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The Rolm Computerized Branch Exchange: An Advanced Digital PBX

IP.com Disclosure Number: IPCOM000131404D
Original Publication Date: 1979-Jun-01
Included in the Prior Art Database: 2005-Nov-10
Document File: 10 page(s) / 43K

Publishing Venue

Software Patent Institute

Related People

James M. Kasson: AUTHOR [+3]

Abstract

[Figure containing following caption omitted: The private branch exchange, employing pulse- code modulation and computer-controlled time-division multiplexing, is an increasingly popular tool for enhancing the flexibility and reducing the cost of business telephone operations.] Advances in computer and semiconductor technology have provided the means for a new generation of business- oriented circuit-switching systems with capabilities dramatically exceeding those of conventional private branch exchanges.* The Carterfone decision) 2 and subsequent FCC rulings, by opening the business communications market to competition, have provided the motive for new companies to enter the field and for present suppliers to improve their products. Advanced PBXs are universally computer controlled, using machines ranging from 8-bit microprocessors to 32-bit medium-scale computers, and perform functions sufficiently complex to require operating systems and applications software of significant scale. The most common switching method for PBXs introduced in the last few years is time-division multiplexing of sampled digital representations of the input signal. When the digital signal represents the value of the signal at the instant of sampling, the encoding technique is referred to as pulse-code modulation, or PCM. [Footnote] *A Private Branch exchange, or PBX, is a circuit- switcbing system which provides service to one user organization. Usually located at the users' sites, PBXs have traditionaUy provided basic voice switching services. The traditional PBX has three classes of ports: 41) station users or extensions, which are telephones connected directly to the switch; (2) attendants; and 13) trunks, which connect the switch to the public switched telephone network or to other private networks. The PBX usuaUy routes incoming cans to attendant positions, from which they may be extended to station users; aUows for station-to-station caning without the use of the telephone network; and aUows station users to access the telephone network for outgoing cans. The designers and manufacturers of modern PBX equipment have three primary objectives for their systems. First, the life-cycle cost of the system should be as low as possible. The life-cycle cost of a PBX may be broken down into the following components: initial purchase cost

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THIS DOCUMENT IS AN APPROXIMATE REPRESENTATION OF THE ORIGINAL.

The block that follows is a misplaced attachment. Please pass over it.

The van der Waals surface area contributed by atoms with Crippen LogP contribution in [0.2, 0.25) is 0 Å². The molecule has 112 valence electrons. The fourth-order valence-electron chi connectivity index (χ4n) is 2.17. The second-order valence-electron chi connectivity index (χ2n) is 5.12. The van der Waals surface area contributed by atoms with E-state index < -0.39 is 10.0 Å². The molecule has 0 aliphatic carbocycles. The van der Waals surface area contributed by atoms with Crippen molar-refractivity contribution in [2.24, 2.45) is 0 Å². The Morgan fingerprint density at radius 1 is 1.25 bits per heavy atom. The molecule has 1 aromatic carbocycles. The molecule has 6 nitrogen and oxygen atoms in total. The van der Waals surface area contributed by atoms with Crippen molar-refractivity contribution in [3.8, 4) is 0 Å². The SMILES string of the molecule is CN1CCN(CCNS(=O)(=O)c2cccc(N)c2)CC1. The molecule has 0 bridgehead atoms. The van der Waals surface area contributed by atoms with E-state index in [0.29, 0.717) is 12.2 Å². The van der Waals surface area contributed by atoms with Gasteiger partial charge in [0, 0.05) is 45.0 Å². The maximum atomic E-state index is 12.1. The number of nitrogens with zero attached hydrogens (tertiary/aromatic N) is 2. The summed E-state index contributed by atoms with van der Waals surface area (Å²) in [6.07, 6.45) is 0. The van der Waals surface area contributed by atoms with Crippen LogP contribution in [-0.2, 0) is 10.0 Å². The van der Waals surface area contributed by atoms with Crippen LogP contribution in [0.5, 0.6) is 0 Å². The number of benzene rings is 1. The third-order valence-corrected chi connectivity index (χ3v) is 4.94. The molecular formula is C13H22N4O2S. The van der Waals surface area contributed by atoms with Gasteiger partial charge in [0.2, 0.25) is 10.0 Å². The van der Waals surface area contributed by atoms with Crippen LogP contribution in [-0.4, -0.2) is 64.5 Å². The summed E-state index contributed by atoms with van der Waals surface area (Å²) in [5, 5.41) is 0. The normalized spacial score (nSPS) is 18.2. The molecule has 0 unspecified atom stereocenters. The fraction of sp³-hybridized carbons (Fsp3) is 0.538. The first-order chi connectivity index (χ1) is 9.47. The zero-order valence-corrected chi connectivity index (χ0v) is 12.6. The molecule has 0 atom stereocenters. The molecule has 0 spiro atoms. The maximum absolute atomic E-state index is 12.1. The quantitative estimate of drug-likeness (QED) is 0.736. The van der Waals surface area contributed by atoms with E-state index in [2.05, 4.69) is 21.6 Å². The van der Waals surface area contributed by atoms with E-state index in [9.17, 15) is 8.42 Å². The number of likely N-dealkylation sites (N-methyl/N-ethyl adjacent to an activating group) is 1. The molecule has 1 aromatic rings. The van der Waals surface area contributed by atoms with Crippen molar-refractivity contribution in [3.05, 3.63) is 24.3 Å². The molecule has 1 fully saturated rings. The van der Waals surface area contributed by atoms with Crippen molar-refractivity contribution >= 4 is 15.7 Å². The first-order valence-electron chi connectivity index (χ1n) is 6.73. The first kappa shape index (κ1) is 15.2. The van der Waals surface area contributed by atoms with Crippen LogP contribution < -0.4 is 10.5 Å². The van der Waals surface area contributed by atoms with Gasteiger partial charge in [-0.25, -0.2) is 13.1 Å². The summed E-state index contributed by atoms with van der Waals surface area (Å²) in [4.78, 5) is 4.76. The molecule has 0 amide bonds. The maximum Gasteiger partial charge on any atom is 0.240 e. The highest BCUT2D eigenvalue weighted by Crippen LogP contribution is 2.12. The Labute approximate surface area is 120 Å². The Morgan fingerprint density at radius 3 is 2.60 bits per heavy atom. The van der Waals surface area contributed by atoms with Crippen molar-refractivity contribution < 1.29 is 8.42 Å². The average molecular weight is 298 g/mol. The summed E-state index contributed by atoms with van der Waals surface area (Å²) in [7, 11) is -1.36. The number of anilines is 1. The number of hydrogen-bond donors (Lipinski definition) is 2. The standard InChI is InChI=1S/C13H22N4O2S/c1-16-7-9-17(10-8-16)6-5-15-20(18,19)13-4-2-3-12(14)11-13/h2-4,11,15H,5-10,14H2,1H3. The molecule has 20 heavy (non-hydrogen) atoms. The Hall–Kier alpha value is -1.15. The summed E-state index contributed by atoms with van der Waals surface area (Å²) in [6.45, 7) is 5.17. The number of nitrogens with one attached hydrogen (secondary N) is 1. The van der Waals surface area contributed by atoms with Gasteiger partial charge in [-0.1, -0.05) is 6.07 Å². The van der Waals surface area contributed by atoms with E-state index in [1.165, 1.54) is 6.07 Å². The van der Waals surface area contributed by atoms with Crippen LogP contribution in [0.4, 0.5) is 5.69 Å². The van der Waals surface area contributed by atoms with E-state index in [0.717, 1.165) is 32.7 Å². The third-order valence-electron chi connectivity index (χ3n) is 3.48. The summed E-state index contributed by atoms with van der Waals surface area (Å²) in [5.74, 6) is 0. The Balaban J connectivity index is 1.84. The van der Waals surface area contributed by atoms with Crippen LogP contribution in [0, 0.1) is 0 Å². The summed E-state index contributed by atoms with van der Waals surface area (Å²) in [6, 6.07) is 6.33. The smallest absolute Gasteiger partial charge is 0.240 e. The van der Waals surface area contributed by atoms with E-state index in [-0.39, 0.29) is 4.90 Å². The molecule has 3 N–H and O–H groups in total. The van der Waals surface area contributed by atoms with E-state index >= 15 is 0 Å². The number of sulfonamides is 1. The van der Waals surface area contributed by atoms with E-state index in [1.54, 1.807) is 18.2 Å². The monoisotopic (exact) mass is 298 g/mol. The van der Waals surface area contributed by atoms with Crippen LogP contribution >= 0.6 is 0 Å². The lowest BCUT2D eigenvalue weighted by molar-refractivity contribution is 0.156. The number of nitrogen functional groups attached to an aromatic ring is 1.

This record contains textual material that is copyright ©; 1979 by the Institute of Electrical and Electronics Engineers, Inc. All rights reserved. Contact the IEEE Computer Society http://www.computer.org/ (714-821-8380) for copies of the complete work that was the source of this textual material and for all use beyond that as a record from the SPI Database.

The Rolm Computerized Branch Exchange: An Advanced Digital PBX

James M. Kasson

Rolrn Corporation

    (Image Omitted: The private branch exchange, employing pulse- code modulation and computer-controlled time-division multiplexing, is an increasingly popular tool for enhancing the flexibility and reducing the cost of business telephone operations.)

Advances in computer and semiconductor technology have provided the means for a new generation of business- oriented circuit-switching systems with capabilities dramatically exceeding those of conventional private branch exchanges.* The Carterfone decision) 2 and subsequent FCC rulings, by opening the business communications market to competition, have provided the motive for new companies to enter the field and for present suppliers to improve their products. Advanced PBXs are universally computer controlled, using machines ranging from 8-bit microprocessors to 32-bit medium-scale computers, and perform functions sufficiently complex to require operating systems and applications software of significant scale. The most common switching method for PBXs introduced in the last few years is time-division multiplexing of sampled digital representations of the input signal. When the digital signal represents the value of the signal at the instant of sampling, the encoding technique is referred to as pulse- code modulation, or PCM.

1

The designers and manufacturers of modern PBX equipment have three primary objectives for their systems. First, the life-cycle cost of the system should be as low as possible. The life-cycle cost of a PBX may be broken down into the following components:

initial purchase cost

configuration and installation

maintenance, changes, and additions

attendant and station-user labor costs

network usage charges

Second, the design of the PBX should allow for future enhancements in features and switching capability. The PBXwiR become the focal point for many types of business communication besides voice: facsimile or character-mode electronic mail and computerterminal

1 *A Private Branch exchange, or PBX, is a circuit- switcbing system which provides service to one user organization. Usually located at the users' sites, PBXs have traditionaUy provided basic voice switching services. The traditional PBX has three classes of ports: 41) station users or extensions, which are telephones connected directly to the switch; (2) attendants; and 13) trunks, which connect the switch to the public switched telephone network or to other private networks. The PBX usuaUy route...